Wisconsin state legislators passed a law in 2004 that affects the ability of elected officials in local governments to regulate livestock farming, particularly the largest concentrated animal feeding operations. Promoted as a way to streamline local approvals and standards for farm permits, the Livestock Facility Siting Law (Wis. Stat. § 93.90) and the siting rules developed by the Wisconsin Department of Agriculture, Trade and Consumer Protection in 2006 (ATCP 51) in effect took power away from local governments to use zoning or protective ordinances that keep local land use consistent with a community’s quality of life.

What does the law do?

Simply, the livestock facility siting law says that if local political divisions (municipalities like cities, townships or villages) choose to require livestock farms to apply for a license or conditional use permit, those local communities must have a common application and approval process. The application has basic and limited standards to apply to livestock farms.

State standards in the siting rules regulate:

  • the location of livestock facilities,
  • odor and air emissions,
  • nutrient management (of substances like phosphorus and nitrates that pollute surface and groundwater),
  • manure waste storage facilities, and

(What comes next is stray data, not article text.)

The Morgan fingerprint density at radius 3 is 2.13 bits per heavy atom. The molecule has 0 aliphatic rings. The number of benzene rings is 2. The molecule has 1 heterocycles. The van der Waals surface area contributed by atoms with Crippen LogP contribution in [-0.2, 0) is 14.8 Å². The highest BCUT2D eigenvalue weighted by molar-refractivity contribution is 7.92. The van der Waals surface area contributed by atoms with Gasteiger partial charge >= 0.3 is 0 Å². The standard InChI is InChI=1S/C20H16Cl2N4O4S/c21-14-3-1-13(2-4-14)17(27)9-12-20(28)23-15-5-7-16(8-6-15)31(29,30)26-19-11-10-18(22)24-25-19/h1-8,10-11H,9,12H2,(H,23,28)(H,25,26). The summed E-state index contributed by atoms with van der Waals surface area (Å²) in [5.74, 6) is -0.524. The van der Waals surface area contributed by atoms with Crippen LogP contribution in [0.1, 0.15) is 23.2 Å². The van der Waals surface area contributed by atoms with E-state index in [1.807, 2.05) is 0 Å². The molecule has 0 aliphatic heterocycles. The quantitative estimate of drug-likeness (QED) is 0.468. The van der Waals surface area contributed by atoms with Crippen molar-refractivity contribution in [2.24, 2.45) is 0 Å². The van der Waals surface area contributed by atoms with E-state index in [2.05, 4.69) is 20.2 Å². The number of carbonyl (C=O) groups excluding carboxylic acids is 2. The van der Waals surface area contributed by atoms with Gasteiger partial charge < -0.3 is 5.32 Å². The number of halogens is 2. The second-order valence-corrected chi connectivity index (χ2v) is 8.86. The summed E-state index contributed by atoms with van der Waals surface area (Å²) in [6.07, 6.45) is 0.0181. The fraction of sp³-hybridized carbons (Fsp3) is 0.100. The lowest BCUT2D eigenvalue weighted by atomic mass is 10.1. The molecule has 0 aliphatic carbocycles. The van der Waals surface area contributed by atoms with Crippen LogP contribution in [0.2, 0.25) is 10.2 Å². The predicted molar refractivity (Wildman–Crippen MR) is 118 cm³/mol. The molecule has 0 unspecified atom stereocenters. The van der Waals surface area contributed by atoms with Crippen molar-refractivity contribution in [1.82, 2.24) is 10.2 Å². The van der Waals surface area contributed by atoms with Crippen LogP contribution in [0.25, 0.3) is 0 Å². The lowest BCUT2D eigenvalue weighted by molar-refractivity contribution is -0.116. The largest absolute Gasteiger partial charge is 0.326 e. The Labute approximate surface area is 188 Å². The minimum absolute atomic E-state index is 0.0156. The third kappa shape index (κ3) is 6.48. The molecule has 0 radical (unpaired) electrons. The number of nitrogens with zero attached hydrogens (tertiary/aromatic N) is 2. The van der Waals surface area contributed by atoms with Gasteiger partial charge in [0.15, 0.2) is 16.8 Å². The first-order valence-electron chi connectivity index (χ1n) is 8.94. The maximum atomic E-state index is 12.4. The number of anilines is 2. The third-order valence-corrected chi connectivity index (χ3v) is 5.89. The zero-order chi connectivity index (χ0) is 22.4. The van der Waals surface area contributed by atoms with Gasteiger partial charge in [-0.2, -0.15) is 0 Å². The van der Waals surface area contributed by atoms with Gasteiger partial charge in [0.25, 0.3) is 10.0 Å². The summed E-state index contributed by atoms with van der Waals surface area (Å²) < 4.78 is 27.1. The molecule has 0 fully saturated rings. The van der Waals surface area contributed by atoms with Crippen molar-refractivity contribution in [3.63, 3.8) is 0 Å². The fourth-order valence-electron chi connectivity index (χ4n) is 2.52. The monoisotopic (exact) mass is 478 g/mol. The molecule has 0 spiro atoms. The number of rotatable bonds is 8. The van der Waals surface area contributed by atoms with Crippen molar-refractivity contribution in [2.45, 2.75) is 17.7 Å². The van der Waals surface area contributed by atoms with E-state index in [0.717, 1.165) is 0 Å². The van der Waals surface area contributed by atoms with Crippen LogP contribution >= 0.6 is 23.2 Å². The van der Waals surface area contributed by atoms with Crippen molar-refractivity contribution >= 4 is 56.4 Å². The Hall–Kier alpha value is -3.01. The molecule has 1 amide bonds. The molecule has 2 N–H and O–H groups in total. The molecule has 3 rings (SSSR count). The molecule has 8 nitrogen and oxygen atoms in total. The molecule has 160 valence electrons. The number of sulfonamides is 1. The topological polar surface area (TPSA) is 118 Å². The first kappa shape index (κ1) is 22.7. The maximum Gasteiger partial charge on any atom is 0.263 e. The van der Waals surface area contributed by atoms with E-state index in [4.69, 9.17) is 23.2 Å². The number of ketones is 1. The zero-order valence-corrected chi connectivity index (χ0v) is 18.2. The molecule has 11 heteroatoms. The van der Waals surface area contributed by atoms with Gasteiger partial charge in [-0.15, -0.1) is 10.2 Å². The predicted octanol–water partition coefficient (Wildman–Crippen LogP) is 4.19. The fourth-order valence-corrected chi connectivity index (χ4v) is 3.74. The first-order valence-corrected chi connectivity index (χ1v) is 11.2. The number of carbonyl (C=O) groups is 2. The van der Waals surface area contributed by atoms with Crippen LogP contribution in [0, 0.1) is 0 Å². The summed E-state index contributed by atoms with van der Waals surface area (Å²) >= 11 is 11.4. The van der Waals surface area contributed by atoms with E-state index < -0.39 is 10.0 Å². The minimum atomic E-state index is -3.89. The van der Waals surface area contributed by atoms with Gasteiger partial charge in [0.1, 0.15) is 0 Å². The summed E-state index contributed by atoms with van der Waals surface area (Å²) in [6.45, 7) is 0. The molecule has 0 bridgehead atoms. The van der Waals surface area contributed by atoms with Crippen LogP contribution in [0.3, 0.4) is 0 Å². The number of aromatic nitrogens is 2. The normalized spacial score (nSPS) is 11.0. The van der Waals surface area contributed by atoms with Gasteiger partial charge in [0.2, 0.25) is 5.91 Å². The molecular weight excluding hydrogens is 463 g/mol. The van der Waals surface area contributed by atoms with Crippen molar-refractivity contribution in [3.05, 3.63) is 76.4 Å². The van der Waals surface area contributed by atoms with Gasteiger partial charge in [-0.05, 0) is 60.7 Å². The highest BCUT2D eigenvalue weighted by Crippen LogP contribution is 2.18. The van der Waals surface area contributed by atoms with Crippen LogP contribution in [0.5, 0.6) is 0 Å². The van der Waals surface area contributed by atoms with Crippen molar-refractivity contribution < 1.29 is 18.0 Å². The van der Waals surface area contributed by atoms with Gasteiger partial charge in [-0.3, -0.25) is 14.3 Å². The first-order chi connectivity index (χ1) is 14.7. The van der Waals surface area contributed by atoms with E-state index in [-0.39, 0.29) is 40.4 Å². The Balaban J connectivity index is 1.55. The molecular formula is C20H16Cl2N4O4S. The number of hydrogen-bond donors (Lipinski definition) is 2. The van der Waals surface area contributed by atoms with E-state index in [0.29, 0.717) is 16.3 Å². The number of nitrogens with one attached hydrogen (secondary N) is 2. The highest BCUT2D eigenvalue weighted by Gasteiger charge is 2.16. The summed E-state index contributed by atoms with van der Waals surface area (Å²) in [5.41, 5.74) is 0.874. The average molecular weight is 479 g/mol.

• runoff management (of liquefied manure waste applied to land).

The rules include limits on how far livestock structures are required to be located from other people’s property lines or streets (no more than 100 feet – or just over the length of a basketball court – from a property line or road for smaller farms; no more than 200 feet from a property line or 150 feet from a road for CAFOs). There are also limits on how far waste storage structures, including manure lagoons, can be set back from a property line or public road (350 feet, or just over the length of a football field).

The rules also include limits on when a CAFO would be subject to odor management. Only facilities that are located within 2,500 feet (just less than a half mile) from a neighbor and which achieve an “odor score” need to comply with the law.

Facilities have to follow USDA technical guidelines for nutrient management; although livestock farms with fewer than 1000 animal units aren’t required to have a nutrient management plan at all. Runoff management requirements cannot be stricter than state law.

Why the law doesn’t protect local communities’ health or quality of life

The limitations this law puts on the power of local communities to protect local land use and quality of life makes the reality of the law heavily biased in favor of CAFOs. Though the law was intended to provide consistency in livestock siting rules, local communities essentially have to rubber-stamp applications and approve plans that may not be protective enough of local needs.